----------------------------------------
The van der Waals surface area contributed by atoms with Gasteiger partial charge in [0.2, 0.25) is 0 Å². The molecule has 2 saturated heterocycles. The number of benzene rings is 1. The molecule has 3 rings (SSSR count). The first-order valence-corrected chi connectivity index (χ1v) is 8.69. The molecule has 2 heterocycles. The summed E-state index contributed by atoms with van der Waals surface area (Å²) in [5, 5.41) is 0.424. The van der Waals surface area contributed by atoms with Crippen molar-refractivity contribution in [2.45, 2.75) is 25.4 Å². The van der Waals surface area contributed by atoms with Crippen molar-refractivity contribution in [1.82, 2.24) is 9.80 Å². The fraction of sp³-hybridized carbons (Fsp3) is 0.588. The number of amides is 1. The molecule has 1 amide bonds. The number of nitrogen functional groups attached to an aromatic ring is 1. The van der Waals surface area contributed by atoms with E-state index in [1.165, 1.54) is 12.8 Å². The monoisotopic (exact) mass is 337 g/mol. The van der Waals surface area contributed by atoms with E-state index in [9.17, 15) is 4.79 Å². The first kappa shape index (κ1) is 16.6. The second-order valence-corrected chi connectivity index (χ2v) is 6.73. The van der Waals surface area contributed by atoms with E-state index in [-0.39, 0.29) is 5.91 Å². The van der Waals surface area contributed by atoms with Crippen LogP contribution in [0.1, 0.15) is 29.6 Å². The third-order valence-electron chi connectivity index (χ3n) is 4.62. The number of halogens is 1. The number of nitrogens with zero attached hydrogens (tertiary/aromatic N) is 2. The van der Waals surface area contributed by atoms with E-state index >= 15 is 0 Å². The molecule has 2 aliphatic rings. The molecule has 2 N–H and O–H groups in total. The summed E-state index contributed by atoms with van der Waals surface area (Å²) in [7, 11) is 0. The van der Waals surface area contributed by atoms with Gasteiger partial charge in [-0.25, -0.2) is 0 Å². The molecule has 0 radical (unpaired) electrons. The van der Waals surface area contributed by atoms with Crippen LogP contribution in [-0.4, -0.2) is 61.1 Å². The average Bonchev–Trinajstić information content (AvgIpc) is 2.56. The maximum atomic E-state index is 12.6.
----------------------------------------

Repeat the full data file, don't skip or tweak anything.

The van der Waals surface area contributed by atoms with Gasteiger partial charge in [0.2, 0.25) is 0 Å². The molecule has 2 saturated heterocycles. The number of benzene rings is 1. The molecule has 3 rings (SSSR count). The first-order valence-corrected chi connectivity index (χ1v) is 8.69. The molecule has 2 heterocycles. The summed E-state index contributed by atoms with van der Waals surface area (Å²) in [5, 5.41) is 0.424. The van der Waals surface area contributed by atoms with Crippen molar-refractivity contribution in [2.45, 2.75) is 25.4 Å². The van der Waals surface area contributed by atoms with Crippen molar-refractivity contribution in [1.82, 2.24) is 9.80 Å². The fraction of sp³-hybridized carbons (Fsp3) is 0.588. The number of amides is 1. The molecule has 1 amide bonds. The number of nitrogen functional groups attached to an aromatic ring is 1. The van der Waals surface area contributed by atoms with E-state index in [1.165, 1.54) is 12.8 Å². The monoisotopic (exact) mass is 337 g/mol. The van der Waals surface area contributed by atoms with E-state index in [9.17, 15) is 4.79 Å². The first kappa shape index (κ1) is 16.6. The second-order valence-corrected chi connectivity index (χ2v) is 6.73. The van der Waals surface area contributed by atoms with E-state index in [-0.39, 0.29) is 5.91 Å². The van der Waals surface area contributed by atoms with Crippen LogP contribution in [0.1, 0.15) is 29.6 Å². The third-order valence-electron chi connectivity index (χ3n) is 4.62. The number of halogens is 1. The number of nitrogens with zero attached hydrogens (tertiary/aromatic N) is 2. The van der Waals surface area contributed by atoms with E-state index >= 15 is 0 Å². The molecule has 2 aliphatic rings. The molecule has 2 N–H and O–H groups in total. The summed E-state index contributed by atoms with van der Waals surface area (Å²) in [7, 11) is 0. The van der Waals surface area contributed by atoms with Gasteiger partial charge in [-0.25, -0.2) is 0 Å². The molecule has 0 radical (unpaired) electrons. The van der Waals surface area contributed by atoms with Crippen LogP contribution in [-0.4, -0.2) is 61.1 Å². The average Bonchev–Trinajstić information content (AvgIpc) is 2.56. The maximum atomic E-state index is 12.6.